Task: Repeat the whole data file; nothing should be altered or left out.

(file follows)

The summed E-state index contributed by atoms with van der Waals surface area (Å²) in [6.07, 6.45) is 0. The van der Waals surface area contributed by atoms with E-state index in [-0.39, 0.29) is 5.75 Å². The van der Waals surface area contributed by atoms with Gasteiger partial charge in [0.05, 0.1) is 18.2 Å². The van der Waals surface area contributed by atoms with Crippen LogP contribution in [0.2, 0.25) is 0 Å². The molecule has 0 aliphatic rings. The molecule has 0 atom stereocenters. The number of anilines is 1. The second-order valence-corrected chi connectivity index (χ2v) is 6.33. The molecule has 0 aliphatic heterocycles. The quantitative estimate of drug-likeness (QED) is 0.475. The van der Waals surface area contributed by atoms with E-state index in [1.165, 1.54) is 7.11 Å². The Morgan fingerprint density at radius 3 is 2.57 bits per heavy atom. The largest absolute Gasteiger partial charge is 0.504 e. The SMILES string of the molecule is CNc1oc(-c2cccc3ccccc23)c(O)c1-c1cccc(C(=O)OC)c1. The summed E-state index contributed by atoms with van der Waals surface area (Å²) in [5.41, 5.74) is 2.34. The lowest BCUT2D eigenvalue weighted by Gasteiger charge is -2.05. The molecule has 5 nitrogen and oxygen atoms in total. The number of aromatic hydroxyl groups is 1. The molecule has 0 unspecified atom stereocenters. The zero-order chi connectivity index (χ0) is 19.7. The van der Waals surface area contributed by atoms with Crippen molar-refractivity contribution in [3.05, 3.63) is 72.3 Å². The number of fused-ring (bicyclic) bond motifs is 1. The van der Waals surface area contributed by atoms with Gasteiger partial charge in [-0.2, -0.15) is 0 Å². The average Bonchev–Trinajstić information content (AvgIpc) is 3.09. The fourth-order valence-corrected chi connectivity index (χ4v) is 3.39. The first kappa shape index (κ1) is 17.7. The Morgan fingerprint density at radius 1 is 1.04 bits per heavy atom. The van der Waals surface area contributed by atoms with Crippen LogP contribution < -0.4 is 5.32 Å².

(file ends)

The summed E-state index contributed by atoms with van der Waals surface area (Å²) in [6.07, 6.45) is 0. The van der Waals surface area contributed by atoms with E-state index in [-0.39, 0.29) is 5.75 Å². The van der Waals surface area contributed by atoms with Gasteiger partial charge in [0.05, 0.1) is 18.2 Å². The van der Waals surface area contributed by atoms with Crippen LogP contribution in [0.2, 0.25) is 0 Å². The molecule has 0 aliphatic rings. The molecule has 0 atom stereocenters. The number of anilines is 1. The second-order valence-corrected chi connectivity index (χ2v) is 6.33. The molecule has 0 aliphatic heterocycles. The quantitative estimate of drug-likeness (QED) is 0.475. The van der Waals surface area contributed by atoms with E-state index in [1.165, 1.54) is 7.11 Å². The Morgan fingerprint density at radius 3 is 2.57 bits per heavy atom. The largest absolute Gasteiger partial charge is 0.504 e. The SMILES string of the molecule is CNc1oc(-c2cccc3ccccc23)c(O)c1-c1cccc(C(=O)OC)c1. The summed E-state index contributed by atoms with van der Waals surface area (Å²) in [5.41, 5.74) is 2.34. The lowest BCUT2D eigenvalue weighted by Gasteiger charge is -2.05. The molecule has 5 nitrogen and oxygen atoms in total. The number of aromatic hydroxyl groups is 1. The molecule has 0 unspecified atom stereocenters. The zero-order chi connectivity index (χ0) is 19.7. The van der Waals surface area contributed by atoms with Crippen molar-refractivity contribution in [3.05, 3.63) is 72.3 Å². The number of fused-ring (bicyclic) bond motifs is 1. The van der Waals surface area contributed by atoms with Gasteiger partial charge in [-0.2, -0.15) is 0 Å². The average Bonchev–Trinajstić information content (AvgIpc) is 3.09. The fourth-order valence-corrected chi connectivity index (χ4v) is 3.39. The first kappa shape index (κ1) is 17.7. The Morgan fingerprint density at radius 1 is 1.04 bits per heavy atom. The van der Waals surface area contributed by atoms with Crippen LogP contribution < -0.4 is 5.32 Å².